Over 60,000 Cook Islanders live in New Zealand, but only 12 per cent speak Cook Islands Maori language, te reo.
Cook Islands High Commissioner to New Zealand Elizabeth Wright-Koteka says this is an alarming figure.
“It is obvious that Cook Islands Maori in all its forms is threatened with extinction and it is very significant that our reo does not disappear,” she said in a statement from the New Zealand Ministry for Pacific Peoples.
Wright-Koteka believes that knowing the language of one’s own country is important for one’s identity.
“The Cook Islands has two languages – Cook Island Maori (which has dialects from Rarotonga, Mangaia, Aitutaki, Ngaputoru, Manihiki and Tongareva) and Pukapukan which is closer to Samoan and Tokelauan. I believe knowing the dialect or language you claim heritage to, is central to your identity as a Cook Islands person.”
Kotou Nui president Terea Mataiapo Paul Allsworth says despite the threat of losing the language elsewhere, he believes it is very much alive and revived in the outer islands.
“In my personal opinion it is stronger in the outer islands, than here in the capital. It’s decreasing [in use] in Rarotonga,” Allsworth said.
He said on the outer islands, the traditional way of life, and speaking with parents and grandparents in the Maori language continues. But not so in Rarotonga, where English is more commonly spoken.
He added that it would be the responsibility of government and the community to revive the language and it all starts from the home where parents can pass it on to their children.
Wright-Koteka says it will take a revolution to revive the language and it would be better to start this revival in a place where the majority of Cook Islanders live - in New Zealand.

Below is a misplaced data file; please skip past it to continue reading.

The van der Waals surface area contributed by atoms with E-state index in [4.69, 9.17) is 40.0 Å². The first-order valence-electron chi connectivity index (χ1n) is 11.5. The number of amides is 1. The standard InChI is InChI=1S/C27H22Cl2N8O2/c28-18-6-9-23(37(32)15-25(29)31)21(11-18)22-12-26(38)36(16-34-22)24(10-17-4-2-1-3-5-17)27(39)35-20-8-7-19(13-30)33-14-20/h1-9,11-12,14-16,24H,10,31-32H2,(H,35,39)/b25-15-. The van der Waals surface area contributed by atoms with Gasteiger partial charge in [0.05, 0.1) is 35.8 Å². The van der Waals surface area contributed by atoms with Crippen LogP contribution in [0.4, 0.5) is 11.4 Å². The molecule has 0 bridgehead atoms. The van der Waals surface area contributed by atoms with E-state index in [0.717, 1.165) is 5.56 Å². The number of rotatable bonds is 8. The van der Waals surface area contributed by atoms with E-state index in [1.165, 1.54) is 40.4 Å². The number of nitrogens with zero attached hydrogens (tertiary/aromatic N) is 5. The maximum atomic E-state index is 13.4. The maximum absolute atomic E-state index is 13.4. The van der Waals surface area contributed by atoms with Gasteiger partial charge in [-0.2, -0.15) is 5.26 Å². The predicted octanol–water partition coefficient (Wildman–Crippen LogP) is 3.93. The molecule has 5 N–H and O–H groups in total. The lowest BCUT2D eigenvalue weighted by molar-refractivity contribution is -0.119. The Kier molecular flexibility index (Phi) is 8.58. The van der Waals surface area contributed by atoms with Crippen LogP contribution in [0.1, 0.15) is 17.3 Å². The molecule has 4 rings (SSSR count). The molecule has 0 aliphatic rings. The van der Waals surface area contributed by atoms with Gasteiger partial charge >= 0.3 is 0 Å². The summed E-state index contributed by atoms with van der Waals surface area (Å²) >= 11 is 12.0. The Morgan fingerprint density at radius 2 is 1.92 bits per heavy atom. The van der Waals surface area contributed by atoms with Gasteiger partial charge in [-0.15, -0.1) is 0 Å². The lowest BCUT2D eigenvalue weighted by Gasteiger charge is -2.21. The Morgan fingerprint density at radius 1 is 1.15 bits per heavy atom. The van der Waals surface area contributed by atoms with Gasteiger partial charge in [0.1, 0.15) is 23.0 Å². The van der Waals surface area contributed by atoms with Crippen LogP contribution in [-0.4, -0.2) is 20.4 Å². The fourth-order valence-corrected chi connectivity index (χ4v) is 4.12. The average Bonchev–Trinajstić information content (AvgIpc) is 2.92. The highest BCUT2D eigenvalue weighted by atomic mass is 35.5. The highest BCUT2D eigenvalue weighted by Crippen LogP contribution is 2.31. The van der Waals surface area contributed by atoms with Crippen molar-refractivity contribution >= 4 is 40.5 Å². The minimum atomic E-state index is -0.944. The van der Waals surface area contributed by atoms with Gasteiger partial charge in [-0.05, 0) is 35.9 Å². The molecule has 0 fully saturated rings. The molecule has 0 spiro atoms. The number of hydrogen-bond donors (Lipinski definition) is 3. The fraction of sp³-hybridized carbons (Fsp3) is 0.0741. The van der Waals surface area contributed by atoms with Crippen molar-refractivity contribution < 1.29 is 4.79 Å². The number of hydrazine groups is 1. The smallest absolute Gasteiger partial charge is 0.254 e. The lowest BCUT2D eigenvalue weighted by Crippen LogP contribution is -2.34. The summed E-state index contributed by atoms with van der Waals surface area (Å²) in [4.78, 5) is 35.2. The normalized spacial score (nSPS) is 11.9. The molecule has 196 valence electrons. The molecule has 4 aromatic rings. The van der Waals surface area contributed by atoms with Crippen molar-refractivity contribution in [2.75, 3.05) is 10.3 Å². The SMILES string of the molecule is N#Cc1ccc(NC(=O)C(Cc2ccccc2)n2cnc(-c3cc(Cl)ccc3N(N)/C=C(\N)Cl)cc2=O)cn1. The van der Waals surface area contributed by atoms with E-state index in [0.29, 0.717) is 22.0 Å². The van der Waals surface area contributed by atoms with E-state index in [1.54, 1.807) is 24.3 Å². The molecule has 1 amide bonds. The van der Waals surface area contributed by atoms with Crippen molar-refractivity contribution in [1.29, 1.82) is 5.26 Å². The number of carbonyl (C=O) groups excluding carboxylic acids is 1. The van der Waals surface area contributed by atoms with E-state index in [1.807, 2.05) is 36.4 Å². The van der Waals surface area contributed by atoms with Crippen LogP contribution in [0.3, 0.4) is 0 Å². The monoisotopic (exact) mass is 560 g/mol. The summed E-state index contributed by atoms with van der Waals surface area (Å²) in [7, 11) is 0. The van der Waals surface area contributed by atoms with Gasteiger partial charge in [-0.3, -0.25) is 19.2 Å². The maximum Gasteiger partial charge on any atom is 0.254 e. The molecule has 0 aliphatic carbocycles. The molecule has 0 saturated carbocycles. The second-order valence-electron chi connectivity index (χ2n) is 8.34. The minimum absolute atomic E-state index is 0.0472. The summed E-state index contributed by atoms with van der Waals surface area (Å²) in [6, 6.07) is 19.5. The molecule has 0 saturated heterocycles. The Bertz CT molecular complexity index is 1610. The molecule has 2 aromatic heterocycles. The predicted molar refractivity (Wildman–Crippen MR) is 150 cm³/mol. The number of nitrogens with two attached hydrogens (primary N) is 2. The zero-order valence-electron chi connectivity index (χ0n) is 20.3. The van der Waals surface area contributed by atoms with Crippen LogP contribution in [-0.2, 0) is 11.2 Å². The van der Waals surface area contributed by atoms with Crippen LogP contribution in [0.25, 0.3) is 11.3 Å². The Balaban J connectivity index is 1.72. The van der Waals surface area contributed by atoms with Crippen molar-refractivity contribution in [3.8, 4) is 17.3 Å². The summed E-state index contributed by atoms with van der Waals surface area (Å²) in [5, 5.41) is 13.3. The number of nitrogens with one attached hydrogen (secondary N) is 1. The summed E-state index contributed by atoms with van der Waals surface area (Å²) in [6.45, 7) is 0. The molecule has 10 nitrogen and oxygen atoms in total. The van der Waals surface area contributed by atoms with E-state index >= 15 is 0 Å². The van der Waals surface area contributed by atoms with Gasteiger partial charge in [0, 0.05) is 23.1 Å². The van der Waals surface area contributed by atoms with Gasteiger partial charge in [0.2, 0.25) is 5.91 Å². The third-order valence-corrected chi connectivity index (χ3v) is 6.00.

The New Zealand Ministry for Pacific Peoples states that while the statistics show the number of speakers of the language has declined, Wright-Koteka is optimistic that the younger generation has a heightened sense of pride in being Cook Island Maori, as well as New Zealanders, and will want to learn the reo.
Wright-Koteka added that New Zealand-born Cook Island parents today may be regretting not knowing Maori, and some are trying to learn and would hopefully encourage their children to learn as well.
“It is important we recover the reo now while there is still some life left in it,” she said.
She said that the annual Cook Islands Language week celebrated in New Zealand from August 4-10 is a way to revive and preserve the country’s language.
The annual ‘Epetoma o te reo Maori Kuki ’Airani: Cook Islands Language Week’s theme for this year is “Taku rama, taau toi: ora te Reo” - “My Torch, Your Adze: The Language Lives”.
Wright-Koteka stated that in her new role she has so far enjoyed making a positive contribution to the development of Cook Islanders, both in the homeland and in Aotearoa.
She added that she speaks Rarotongan Maori, Pukapukan and knows some of the Mangaia, Aitutaki, Ngaputoru, Manihiki and Tongareva Maori dialects. The reo completes her as a Cook Islander and this sense of national and island pride that someone has when they can converse and write in their own language is equivalent to none, she says.
“My wish would be for Cook Islanders everywhere to be able to converse in a Cook Islands language.”